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Sea Bass Delivery Brings San Diego's Coastal Ecosystem to Classroom

Weighing the seabass Students in Mr. James's science classes at La Jolla High are going to have quite a fish story.

Scientists from Hubbs‐SeaWorld Research Institute  recently delivered small cultured white sea bass to his class to help the students -- and the fish.

The small fish are in the classroom's saltwater aquarium and for the next several months the students will maintain the system and care for the fish as they prepare them for their eventual release into the ocean. In a partnership with Hubbs-Sea World Research Institute, the California Department of Fish and Game and Get Inspired!, the Sea Bass In The Classroom Program brings a hands‐on ocean‐based learning experience into the classroom and couples it with field activities related to the release of fish.

The program teaches the students about aquaculture and stock enhancement by growing the fish for release into the ocean. It is part of the Ocean Resources Enhancement and Hatchery Program and is being funded by SDG&E Environmental Champions Award.

"This is the only program of its kind in the U.S.," said Michael A Shane, the program's coordinator for the Hubbs-SeaWorld Research Institute. "While there are other projects that raise fish in the classroom, they are freshwater species. Marine species are more difficult to culture and provide the linkage to the ocean that is important and appropriate for Southern California youth."

The program allows young people to participate in a marine replenishment program that has been operating since the mid‐80s. The program helps them not only gain a better understanding of where their food comes from but it also addresses all related aspects associated with sustainability including 1) the health of the oceans; 2) California agriculture; 3) food production technology; 4) the health benefits of eating seafood; and 5) food security, said Shane.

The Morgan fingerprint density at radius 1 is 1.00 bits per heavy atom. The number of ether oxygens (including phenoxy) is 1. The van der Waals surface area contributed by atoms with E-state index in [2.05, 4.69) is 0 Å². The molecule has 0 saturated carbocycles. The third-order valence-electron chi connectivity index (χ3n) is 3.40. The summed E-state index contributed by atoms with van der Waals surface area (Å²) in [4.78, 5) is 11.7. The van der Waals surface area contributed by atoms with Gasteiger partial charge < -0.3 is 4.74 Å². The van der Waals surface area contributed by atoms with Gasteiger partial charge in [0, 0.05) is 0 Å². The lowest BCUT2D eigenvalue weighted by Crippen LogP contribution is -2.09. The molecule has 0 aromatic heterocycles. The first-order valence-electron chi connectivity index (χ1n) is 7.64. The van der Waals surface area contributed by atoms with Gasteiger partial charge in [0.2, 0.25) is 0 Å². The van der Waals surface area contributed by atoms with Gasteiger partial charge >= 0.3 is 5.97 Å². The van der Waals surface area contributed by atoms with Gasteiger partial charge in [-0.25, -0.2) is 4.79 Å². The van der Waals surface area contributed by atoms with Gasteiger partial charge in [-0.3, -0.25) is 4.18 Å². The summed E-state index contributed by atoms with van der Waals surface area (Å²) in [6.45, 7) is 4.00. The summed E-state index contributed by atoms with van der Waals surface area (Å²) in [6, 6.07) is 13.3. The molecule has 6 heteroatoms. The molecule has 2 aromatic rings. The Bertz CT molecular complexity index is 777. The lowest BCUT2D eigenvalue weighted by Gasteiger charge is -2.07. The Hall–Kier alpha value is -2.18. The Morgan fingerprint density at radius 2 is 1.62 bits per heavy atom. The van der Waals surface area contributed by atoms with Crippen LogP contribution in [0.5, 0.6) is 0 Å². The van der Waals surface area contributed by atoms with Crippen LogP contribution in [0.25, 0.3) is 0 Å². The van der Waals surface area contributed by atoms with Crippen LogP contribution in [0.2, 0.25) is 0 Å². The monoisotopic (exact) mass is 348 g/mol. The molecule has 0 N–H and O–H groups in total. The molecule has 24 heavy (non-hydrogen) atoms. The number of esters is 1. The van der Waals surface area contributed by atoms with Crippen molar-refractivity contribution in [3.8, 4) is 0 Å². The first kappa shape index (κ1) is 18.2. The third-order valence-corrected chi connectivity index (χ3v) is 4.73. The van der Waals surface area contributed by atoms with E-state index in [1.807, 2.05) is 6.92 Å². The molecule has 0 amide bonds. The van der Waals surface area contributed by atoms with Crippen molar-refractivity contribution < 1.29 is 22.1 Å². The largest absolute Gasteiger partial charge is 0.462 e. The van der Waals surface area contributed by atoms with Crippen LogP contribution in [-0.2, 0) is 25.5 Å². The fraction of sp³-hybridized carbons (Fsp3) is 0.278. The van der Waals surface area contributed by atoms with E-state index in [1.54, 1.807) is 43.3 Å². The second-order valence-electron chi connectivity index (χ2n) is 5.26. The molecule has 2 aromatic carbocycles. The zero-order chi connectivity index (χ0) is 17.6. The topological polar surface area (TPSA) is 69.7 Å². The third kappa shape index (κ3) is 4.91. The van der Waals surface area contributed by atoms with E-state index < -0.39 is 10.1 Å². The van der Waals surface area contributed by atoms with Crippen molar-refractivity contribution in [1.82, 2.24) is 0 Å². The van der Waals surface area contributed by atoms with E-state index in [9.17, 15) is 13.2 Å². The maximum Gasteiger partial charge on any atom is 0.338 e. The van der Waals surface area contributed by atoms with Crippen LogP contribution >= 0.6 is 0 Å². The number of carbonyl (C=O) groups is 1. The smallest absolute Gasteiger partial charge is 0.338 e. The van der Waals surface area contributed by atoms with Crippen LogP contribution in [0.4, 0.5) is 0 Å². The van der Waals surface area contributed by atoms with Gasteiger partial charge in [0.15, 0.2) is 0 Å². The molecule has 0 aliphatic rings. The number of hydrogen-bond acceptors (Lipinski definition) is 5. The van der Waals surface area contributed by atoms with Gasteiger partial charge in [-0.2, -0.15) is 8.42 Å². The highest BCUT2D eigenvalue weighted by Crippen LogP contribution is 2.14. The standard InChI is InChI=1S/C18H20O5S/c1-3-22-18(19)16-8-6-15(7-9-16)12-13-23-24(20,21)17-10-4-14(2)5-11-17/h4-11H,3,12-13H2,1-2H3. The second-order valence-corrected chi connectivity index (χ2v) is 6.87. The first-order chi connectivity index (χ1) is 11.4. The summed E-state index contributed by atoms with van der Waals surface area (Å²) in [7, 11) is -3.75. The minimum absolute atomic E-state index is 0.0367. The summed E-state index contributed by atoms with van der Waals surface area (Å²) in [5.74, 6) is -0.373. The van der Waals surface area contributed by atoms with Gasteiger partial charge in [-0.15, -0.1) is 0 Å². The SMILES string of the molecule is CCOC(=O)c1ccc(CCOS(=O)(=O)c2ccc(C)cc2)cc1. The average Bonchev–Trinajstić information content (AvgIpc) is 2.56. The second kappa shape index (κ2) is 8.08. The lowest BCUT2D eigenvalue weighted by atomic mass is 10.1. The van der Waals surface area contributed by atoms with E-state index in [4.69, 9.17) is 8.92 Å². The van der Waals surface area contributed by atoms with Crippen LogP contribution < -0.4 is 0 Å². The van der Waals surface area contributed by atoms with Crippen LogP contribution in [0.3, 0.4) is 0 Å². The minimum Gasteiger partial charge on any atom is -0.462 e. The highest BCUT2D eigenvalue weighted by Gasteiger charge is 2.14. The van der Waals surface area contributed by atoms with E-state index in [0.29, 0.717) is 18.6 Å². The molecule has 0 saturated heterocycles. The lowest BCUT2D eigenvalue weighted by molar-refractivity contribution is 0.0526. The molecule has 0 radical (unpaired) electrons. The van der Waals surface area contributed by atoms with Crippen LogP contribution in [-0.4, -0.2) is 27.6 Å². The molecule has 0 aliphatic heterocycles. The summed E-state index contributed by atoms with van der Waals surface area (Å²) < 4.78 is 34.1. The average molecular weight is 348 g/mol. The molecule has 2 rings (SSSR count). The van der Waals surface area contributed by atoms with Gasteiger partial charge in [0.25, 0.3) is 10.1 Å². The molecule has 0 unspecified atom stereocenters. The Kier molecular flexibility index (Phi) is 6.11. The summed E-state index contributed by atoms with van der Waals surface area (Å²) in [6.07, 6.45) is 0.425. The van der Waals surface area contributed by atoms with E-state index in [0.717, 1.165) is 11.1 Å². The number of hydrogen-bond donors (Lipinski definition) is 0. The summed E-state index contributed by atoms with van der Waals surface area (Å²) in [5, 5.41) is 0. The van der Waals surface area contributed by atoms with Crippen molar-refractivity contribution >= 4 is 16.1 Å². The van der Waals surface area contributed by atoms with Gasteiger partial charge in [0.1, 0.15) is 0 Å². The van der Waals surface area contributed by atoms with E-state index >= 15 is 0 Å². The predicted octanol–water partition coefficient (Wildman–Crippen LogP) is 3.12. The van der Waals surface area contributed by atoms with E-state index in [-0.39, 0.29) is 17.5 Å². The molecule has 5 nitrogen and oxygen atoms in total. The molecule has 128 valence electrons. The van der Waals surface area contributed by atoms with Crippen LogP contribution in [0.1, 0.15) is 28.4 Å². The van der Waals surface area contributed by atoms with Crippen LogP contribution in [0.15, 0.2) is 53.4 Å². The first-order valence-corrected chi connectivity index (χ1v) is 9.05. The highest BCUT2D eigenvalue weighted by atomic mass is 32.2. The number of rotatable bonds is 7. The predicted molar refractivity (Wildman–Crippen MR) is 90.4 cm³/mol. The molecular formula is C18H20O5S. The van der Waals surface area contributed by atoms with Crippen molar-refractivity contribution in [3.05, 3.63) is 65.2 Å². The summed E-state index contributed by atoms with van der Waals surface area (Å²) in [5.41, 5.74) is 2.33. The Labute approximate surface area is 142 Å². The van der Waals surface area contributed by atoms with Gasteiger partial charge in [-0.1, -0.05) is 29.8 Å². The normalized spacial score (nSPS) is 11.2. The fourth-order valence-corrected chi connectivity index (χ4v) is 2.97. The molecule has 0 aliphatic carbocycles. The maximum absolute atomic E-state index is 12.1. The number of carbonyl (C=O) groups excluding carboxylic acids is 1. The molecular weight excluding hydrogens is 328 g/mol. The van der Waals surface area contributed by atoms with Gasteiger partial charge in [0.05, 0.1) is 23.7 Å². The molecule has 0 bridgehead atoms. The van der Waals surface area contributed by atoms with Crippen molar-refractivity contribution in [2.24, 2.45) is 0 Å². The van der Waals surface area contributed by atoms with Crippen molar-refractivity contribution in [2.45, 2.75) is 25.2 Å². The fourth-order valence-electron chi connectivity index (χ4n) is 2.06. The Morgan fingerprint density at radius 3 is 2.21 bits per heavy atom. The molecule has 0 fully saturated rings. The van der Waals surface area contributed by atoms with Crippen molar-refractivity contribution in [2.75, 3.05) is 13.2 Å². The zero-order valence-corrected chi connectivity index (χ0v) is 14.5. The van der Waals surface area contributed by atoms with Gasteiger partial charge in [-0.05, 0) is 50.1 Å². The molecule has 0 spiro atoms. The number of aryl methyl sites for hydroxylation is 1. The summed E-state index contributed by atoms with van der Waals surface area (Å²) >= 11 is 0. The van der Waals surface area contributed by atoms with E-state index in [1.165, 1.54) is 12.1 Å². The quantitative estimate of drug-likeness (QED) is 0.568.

The students are learning about the sustainability of a natural resource through the practices of environmental science, and the importance of water quality as a factor in animal, plant, and human health.

"The ability to use this system for laboratory activities, field research, data collection and analysis necessary for actually raising white sea bass for release into the wild is unique and extremely valuable," said teacher Dave James. "They are learning information that is not found in their textbooks and they get to interact with and ask questions of scientists who come into their classroom.

Some of the activities conducted by the student scientists participating in the sea bass program include:

  • The exploration and understanding of the life cycle, growth patterns, reproductive rates and viabilities, genetic diversity, and anatomy and physiology of white sea bass;

  • A dissection of whole fish to observe anatomy and physiology of a fish;

  • Witness fish necropsy performed by a fish pathologist;

  • Measure a sampling of the classroom’s white sea bass to determine average growth rate;

  • A field trip to Hubbs-SeaWorld Research Institute to see the largest marine fish hatchery on the West Coast and to observe first‐hand the various life stages and technology employed in culturing white sea bass;

  • And the collection, analysis, recording, and comparison of water quality statistics from the classroom’s saltwater aquarium system and from local saltwater sites (wetland community waters and ocean waters) to study dissolved oxygen, pH, temperature, salinity, nitrates, ammonia, and alkalinity.

For more information on the program, contact Shane at 619-226-3946.

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